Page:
Cisco Blogs

Networking 101: Internet Cookies

September 24, 2012 - 1 Comment

Internet cookies seem to have the best name with a somewhat negative perception.  Its really not the cookie thats to blame. Most geeks will laugh that we even would consider this topic for a video but the fact remains, too many people misunderstand the value and besides, its part of the Networking 101 series..its supposed to be basic!

The negative reputation seems to have started back in 2000 as the never ending privacy debates were reaching a fever pitch.  And just like people who love to blame powerpoint for their crummy presentations, the fact is, the cookie is not to blame..its a tool that frankly adds a lot of value to our web experience.

Lots of misinformation has fed this debate over the years, much of it led by false information that stated cookie are programs.

They are not programs at all.  They are simply text stored as name/value pairs.  That text can be placed on the users hard drive with the intention of serving as a unique ID that benefits the site that placed it. At its most basic, this becomes helpful for when I want a site to know who I am when I arrive so that they can customize my experience. This capability emerged so that web sites could approximate ‘state’ information. Since web surfing is a stateless experience, its potentially ground hog day every time we hit enter and submit data…even to a site that we have been on for the past hour.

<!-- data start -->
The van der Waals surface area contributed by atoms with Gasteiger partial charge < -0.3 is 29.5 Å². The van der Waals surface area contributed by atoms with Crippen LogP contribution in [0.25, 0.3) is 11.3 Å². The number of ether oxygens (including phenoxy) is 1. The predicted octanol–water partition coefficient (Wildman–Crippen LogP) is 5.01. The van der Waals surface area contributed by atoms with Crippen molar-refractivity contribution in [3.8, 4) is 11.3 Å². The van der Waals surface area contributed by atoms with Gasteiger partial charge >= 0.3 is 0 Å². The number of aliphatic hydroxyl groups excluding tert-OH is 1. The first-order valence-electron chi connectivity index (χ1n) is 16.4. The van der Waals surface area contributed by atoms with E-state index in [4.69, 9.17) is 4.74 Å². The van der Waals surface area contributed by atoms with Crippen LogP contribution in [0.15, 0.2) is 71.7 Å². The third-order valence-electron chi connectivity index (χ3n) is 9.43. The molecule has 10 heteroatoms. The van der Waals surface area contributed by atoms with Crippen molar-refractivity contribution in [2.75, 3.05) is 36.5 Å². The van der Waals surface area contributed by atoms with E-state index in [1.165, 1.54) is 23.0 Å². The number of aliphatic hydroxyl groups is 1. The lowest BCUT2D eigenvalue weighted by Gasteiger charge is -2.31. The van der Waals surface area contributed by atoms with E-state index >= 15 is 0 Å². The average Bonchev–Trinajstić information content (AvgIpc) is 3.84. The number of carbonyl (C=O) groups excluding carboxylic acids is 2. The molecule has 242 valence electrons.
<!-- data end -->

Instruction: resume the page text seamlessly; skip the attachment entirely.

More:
Cookies are not as useful for those of us who use multiple machines or log in from a shared computer once in awhile. This is one reason why we are often asked to register at a site – this way cookies can be updated for the machine we are on.

So what are the negatives?  Well, the obvious one is that any site I use regularly can continue to build richer information about me that I may think is valuable for when I engage with them, but its also very valuable to others.  This is where reputation and privacy policies become real important.

Another risk is what is is sometimes called tracking cookies.  This is where information is tracked across multiple sites then collected and correlated.  As you are hopefully aware, this type of tracking can build an extremely rich profile of you quite quickly.  Cookies are technically site specific but when we visit a website…we are technically visiting multiple sites with every page – much of it of course could be ads. These ads may be centrally administered and thus have cookies that can track in many more places.

There is more information and details than what I am sharing here of course.  Watch Jimmy Ray’s Networking 101 to get his advice and make sure you know what you are doing!




In an effort to keep conversations fresh, Cisco Blogs closes comments after 60 days. Please visit the Cisco Blogs hub page for the latest content.


  1. Thanks for the explanation